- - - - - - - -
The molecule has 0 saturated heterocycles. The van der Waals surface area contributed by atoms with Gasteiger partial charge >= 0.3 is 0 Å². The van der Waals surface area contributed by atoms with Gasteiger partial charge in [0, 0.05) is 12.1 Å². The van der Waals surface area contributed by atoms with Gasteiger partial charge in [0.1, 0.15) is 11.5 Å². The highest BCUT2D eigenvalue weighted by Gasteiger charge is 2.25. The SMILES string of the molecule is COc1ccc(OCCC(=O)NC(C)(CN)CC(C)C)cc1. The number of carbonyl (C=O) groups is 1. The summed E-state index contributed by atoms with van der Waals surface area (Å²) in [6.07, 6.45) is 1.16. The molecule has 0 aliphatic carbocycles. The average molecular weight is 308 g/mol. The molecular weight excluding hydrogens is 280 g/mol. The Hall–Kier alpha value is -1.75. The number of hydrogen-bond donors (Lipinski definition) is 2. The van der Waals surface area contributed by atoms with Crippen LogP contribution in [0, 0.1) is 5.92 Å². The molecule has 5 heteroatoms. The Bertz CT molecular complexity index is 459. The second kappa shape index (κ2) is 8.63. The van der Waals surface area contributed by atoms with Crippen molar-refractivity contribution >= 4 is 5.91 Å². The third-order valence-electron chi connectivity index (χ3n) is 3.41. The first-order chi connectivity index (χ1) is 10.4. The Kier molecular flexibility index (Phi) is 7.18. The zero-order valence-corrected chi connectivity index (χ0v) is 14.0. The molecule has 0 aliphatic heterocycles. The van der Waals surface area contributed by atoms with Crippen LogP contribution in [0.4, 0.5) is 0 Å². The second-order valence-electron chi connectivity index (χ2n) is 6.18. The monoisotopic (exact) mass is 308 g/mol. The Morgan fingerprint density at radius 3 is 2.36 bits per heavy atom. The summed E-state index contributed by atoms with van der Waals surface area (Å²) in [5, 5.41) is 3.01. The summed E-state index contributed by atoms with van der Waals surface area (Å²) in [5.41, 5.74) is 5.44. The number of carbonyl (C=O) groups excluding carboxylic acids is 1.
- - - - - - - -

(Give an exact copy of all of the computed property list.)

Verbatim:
The molecule has 0 saturated heterocycles. The van der Waals surface area contributed by atoms with Gasteiger partial charge >= 0.3 is 0 Å². The van der Waals surface area contributed by atoms with Gasteiger partial charge in [0, 0.05) is 12.1 Å². The van der Waals surface area contributed by atoms with Gasteiger partial charge in [0.1, 0.15) is 11.5 Å². The highest BCUT2D eigenvalue weighted by Gasteiger charge is 2.25. The SMILES string of the molecule is COc1ccc(OCCC(=O)NC(C)(CN)CC(C)C)cc1. The number of carbonyl (C=O) groups is 1. The summed E-state index contributed by atoms with van der Waals surface area (Å²) in [6.07, 6.45) is 1.16. The molecule has 0 aliphatic carbocycles. The average molecular weight is 308 g/mol. The molecular weight excluding hydrogens is 280 g/mol. The Hall–Kier alpha value is -1.75. The number of hydrogen-bond donors (Lipinski definition) is 2. The van der Waals surface area contributed by atoms with Crippen LogP contribution in [0, 0.1) is 5.92 Å². The molecule has 5 heteroatoms. The Bertz CT molecular complexity index is 459. The second kappa shape index (κ2) is 8.63. The van der Waals surface area contributed by atoms with Crippen molar-refractivity contribution >= 4 is 5.91 Å². The third-order valence-electron chi connectivity index (χ3n) is 3.41. The first-order chi connectivity index (χ1) is 10.4. The Kier molecular flexibility index (Phi) is 7.18. The zero-order valence-corrected chi connectivity index (χ0v) is 14.0. The molecule has 0 aliphatic heterocycles. The van der Waals surface area contributed by atoms with Crippen LogP contribution in [0.4, 0.5) is 0 Å². The second-order valence-electron chi connectivity index (χ2n) is 6.18. The monoisotopic (exact) mass is 308 g/mol. The Morgan fingerprint density at radius 3 is 2.36 bits per heavy atom. The summed E-state index contributed by atoms with van der Waals surface area (Å²) in [5, 5.41) is 3.01. The summed E-state index contributed by atoms with van der Waals surface area (Å²) in [5.41, 5.74) is 5.44. The number of carbonyl (C=O) groups excluding carboxylic acids is 1.